Last week in America, our worst demons emerged from the shadows.

On three occasions, America’s worst tendencies were on full display, demonstrating a country suffering from the ongoing consequences of racial bigotry, the widening divide of political polarization and the hatred of people based upon religious conviction.

After unsuccessfully attempting to enter a predominantly black Baptist church in Jeffersontown, Kentucky, Gregory Bush, 51, walked into a local grocery store and allegedly killed two elderly African-Americans – Maurice Stallard, 69, and Vickie Lee Jones, 67.

Stallard’s 12-year-old grandson watched in horror as his grandfather was gunned down by a middle-aged white man. Bush has a history of racially bigoted sentiments.

As Jeffersontown was trying to come to grips with these violent acts, other Americans were receiving pipe bombs through the mail.

Allegedly, Cesar Sayoc, 56, sent 14 packages with improvised explosive devices (IEDs) to people he considered political rivals and enemies of President Donald Trump.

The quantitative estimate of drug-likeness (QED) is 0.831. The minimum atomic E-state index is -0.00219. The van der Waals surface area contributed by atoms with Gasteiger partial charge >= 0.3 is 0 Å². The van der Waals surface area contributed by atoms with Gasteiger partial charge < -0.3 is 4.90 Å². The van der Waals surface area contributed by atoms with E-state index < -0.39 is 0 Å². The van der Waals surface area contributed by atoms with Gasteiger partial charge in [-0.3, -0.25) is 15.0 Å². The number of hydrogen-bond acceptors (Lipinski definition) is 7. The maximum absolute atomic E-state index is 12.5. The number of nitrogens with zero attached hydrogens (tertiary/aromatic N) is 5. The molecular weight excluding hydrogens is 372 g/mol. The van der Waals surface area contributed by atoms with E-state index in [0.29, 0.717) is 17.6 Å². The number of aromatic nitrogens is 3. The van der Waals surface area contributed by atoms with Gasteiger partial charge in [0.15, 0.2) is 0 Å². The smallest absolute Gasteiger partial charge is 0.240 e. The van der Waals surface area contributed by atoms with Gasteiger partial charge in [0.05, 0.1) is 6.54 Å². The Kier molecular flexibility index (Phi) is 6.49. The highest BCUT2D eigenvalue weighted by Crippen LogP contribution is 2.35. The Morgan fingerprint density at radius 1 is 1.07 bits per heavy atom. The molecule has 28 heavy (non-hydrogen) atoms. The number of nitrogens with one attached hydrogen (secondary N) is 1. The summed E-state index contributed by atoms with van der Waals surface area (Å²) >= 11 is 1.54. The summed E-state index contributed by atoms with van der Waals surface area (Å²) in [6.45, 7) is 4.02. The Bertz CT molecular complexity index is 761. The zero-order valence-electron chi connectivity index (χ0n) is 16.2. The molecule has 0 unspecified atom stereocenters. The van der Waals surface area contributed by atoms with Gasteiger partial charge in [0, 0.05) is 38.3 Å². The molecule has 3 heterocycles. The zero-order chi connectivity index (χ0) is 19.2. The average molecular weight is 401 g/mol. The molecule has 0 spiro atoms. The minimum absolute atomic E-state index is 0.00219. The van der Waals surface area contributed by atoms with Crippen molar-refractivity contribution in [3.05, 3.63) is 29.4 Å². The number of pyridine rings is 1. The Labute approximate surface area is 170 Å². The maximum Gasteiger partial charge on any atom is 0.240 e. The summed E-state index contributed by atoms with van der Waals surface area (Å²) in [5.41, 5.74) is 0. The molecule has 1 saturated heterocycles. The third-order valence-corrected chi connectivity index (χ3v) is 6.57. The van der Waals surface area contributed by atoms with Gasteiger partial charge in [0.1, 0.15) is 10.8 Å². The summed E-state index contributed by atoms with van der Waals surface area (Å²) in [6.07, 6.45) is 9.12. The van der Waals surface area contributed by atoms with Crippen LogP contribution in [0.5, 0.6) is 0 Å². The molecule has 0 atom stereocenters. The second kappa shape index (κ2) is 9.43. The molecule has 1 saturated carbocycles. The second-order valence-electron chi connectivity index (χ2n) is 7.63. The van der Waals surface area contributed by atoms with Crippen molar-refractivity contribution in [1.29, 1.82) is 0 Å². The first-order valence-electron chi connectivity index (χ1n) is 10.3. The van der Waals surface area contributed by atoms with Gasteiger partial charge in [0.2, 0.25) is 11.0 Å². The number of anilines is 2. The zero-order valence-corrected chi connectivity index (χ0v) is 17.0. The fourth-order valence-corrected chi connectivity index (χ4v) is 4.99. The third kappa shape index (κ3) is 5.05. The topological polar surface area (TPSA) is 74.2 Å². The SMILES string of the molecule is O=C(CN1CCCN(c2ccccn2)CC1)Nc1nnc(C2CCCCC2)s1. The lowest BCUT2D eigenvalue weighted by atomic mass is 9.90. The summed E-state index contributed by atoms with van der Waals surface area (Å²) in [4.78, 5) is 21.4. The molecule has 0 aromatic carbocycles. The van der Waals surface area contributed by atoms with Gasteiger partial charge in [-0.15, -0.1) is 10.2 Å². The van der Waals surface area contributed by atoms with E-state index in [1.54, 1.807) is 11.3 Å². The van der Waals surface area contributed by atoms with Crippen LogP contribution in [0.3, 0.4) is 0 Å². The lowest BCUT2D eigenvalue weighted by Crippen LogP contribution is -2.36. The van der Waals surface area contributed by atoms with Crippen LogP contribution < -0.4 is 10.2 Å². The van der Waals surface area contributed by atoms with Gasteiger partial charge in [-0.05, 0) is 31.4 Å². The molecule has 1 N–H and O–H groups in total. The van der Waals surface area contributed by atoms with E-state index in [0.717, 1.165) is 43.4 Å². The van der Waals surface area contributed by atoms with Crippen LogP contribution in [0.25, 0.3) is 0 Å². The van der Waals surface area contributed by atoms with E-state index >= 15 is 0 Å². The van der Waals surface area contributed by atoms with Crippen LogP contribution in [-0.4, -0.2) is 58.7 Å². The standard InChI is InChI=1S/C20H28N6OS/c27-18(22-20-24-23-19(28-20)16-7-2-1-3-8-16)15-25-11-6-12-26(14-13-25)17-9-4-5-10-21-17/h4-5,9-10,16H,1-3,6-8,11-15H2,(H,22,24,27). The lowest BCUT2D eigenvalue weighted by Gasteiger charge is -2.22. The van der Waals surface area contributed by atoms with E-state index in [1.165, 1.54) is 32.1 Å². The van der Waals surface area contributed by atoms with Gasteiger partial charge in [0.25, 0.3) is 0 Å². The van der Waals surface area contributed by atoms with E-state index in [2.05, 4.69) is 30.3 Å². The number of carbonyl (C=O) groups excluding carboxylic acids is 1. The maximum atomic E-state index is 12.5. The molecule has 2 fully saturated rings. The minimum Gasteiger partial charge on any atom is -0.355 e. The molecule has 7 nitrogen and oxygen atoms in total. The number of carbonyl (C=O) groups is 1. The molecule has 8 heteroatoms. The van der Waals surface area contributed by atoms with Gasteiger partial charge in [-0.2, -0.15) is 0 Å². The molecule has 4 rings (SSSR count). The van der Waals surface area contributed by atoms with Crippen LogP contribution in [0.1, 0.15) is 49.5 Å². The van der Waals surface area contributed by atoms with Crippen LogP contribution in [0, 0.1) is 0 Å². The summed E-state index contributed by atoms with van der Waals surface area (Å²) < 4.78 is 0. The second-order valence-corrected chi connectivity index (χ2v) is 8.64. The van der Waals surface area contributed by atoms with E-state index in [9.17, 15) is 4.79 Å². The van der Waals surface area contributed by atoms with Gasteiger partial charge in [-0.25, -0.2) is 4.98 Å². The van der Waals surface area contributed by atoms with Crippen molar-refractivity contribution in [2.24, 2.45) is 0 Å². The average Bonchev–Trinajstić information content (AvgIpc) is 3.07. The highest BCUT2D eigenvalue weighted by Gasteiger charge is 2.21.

Former President Barack Obama and former Secretary of State Hillary Clinton were among those whose lives were threatened.

Sayoc has a history of radical political beliefs and perpetuates unconfirmed conspiracy theories on social media.

Then, as the country was riveted by the bombing attempts and the arrest of Sayoc, the unthinkable occurred on Saturday morning. Robert Bowers, 46, walked into the Tree of Life Congregation Synagogue in Pittsburgh and opened fire using an AR-15.

Twenty minutes later, 11 worshippers, ranging in age from 54 to 97, had been killed, two injured and four officers wounded.